Almost a year after Kobe Bryant and his daughter died in a helicopter crash, Tiger Woods looked death in the face and death blinked.
The Tiger Woods incident this past week underscores just how fragile life can be, whether it is in the midst of this COVID-19 difficulty, an accident, old age or just time.
Woods escaped with some serious injuries to his legs and ankle and underwent surgery. But he survived.
So many others in these tragedies do not, like Kobe.
Horace wrote, “I shall not wholly die, and a great part of me will escape the grave.”
And that’s true.
This all became personal for me when my younger brother Kent died Jan. 21, 2021, in Provo, the day after my nephew Darin Draper of Cedar City passed. And Kent’s passing was three days after a good friend, the legendary coach and beloved comic Tony Ingle, died of COVID-19. That came 30 days after my mother-in-law, 98-year-old Afton Jacob, who lived with us for 24 years, died. Afton passed nine days after Kent’s father-in-law, Max Nelson, 94, died in a Payson veterans hospital.
You get the theme. Death, funerals and memories.
And all this came in the tragic, awful death of University of Utah star running back Ty Jordan, who died in December from an accidental gunshot wound while on a holiday break back home in Texas.
Before we get to the Utah-connected sports figures who have died during the past 14 months, here are some of the national celebrities who passed in 2020: baseball legends Bob Gibson, Tom Seaver and Lou Brock; football players Gale Sayers and Paul Hornung; and coaches John Thompson and Don Shula. These came in a very difficult stretch of time in which we lost performers Wilford Brimley, Sean Connery and Kirk Douglas and singer Kenny Rogers.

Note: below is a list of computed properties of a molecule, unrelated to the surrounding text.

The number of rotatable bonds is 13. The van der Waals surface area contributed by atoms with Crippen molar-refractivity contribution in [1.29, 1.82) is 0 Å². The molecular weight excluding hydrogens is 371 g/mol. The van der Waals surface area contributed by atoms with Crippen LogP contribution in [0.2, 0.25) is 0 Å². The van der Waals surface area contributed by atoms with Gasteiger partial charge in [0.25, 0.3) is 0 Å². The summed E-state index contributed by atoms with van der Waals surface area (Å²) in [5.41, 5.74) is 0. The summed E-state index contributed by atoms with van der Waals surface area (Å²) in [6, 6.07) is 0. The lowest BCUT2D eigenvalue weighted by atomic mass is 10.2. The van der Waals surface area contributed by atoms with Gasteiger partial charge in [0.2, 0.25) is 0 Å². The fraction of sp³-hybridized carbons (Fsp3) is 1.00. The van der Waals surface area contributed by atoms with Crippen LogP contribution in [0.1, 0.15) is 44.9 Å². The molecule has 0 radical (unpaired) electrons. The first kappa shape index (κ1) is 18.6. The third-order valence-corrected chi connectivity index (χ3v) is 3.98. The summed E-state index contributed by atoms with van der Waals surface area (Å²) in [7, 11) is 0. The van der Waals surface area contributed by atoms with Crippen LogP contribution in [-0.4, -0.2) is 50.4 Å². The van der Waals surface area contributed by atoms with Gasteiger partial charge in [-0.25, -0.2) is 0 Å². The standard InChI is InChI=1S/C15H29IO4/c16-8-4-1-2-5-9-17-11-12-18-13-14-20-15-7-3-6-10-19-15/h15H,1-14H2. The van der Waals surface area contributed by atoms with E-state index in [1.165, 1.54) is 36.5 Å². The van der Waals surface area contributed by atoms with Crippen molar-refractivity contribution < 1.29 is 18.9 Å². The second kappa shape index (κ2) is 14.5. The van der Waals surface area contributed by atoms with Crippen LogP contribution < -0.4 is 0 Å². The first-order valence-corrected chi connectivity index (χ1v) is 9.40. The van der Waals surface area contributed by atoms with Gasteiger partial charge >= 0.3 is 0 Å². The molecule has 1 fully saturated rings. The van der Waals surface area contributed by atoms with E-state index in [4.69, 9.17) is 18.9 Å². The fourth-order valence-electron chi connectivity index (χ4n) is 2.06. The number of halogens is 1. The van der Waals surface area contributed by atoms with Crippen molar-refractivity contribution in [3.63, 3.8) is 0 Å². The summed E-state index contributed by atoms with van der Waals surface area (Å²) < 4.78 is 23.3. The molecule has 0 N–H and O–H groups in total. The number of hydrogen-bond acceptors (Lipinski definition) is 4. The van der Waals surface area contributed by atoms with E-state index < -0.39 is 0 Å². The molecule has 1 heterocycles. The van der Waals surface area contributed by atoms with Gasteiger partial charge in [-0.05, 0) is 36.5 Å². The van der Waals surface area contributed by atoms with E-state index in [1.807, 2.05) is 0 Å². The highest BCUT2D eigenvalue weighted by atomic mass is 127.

Why this glimpse into the departures?
Because it helps to remember, to celebrate, to move on.
A family member shared the following quote from David Kessler with Kent’s wife this week:
“Each person’s grief is as unique as their fingerprint. But what everyone has in common is that no matter how they grieve, they share a need for their grief to be witnessed. That doesn’t mean needing someone to try to lessen it or reframe it for them. The need is for someone to be fully present to the magnitude of their loss without trying to point out the silver lining.”
I like that.
Here is a list of some locals who have died the past 12 to 14 months. It is not meant to be all inclusive because it is easy to miss a name. It is, however, a significant roster of those who died.
Ladell Andersen, former basketball coach at BYU and Utah State, passed away at the end of 2019.
Dean Larsen and Herschel “Bones” Pederson, members of Stan Watts’ most successful basketball teams in the 1950s, passed in 2020, as did one of the school’s all-time leading scorers, Roland Minson, and Watts’ favorite hoopster, Ed Pinegar.
Bill Marcroft, longtime voice of the Utes and Salt Lake City television sports anchor, passed in November 2020.
Eldon Fortie, BYU’s first All-American, died in January 2020 in Arizona at age 79.
Larry Wilson, a Ute All-American two-way player in the late ’50s and a Hall of Fame safety for the Cardinals, died in September 2020 at the age of 82.
Bob Garff, a member of the Utah Winter Olympics organizing committee and owner of the Utah Blaze, passed in March 2020.
Jerry Sloan, a legendary NBA player and coach of the Utah Jazz, passed early in May 2020.
Phil Krueger, former Utah State football coach from 1973-1975, died in June 2020.
Calvin Monson, a former member of the Mormon Yankees in Australia, died in November 2020.
Former Utah quarterback Lee Grosscup, credited with creating the shovel pass, died in June 2020.
Phil Russell, a highly successful girl’s high school coach at Ogden High, died in November 2020.
Jim Yerkovich, who led Judge Memorial High through 44 years as a basketball coach and mentor, passed in June 2020.
Arlen Peacock, a former Utah State Amateur champion and president of the Utah Golf Association, passed in October 2020.
Fred Davis, three-time All-American wrestler, 1955 individual NCAA wrestling champion and 20-year BYU wrestling coach, died in July 2020.
Dave Disorbio, beloved longtime Judge High baseball coach, who also played catcher for the University of Utah.
I’m still at that stage where I want to pick up the phone and call my brother to break down a game, joke about politics, ask for advice. Nope.
May they all rest in peace and may we remember and comfort those loved ones who remain on earth.
And it is so good that Tiger Woods survived.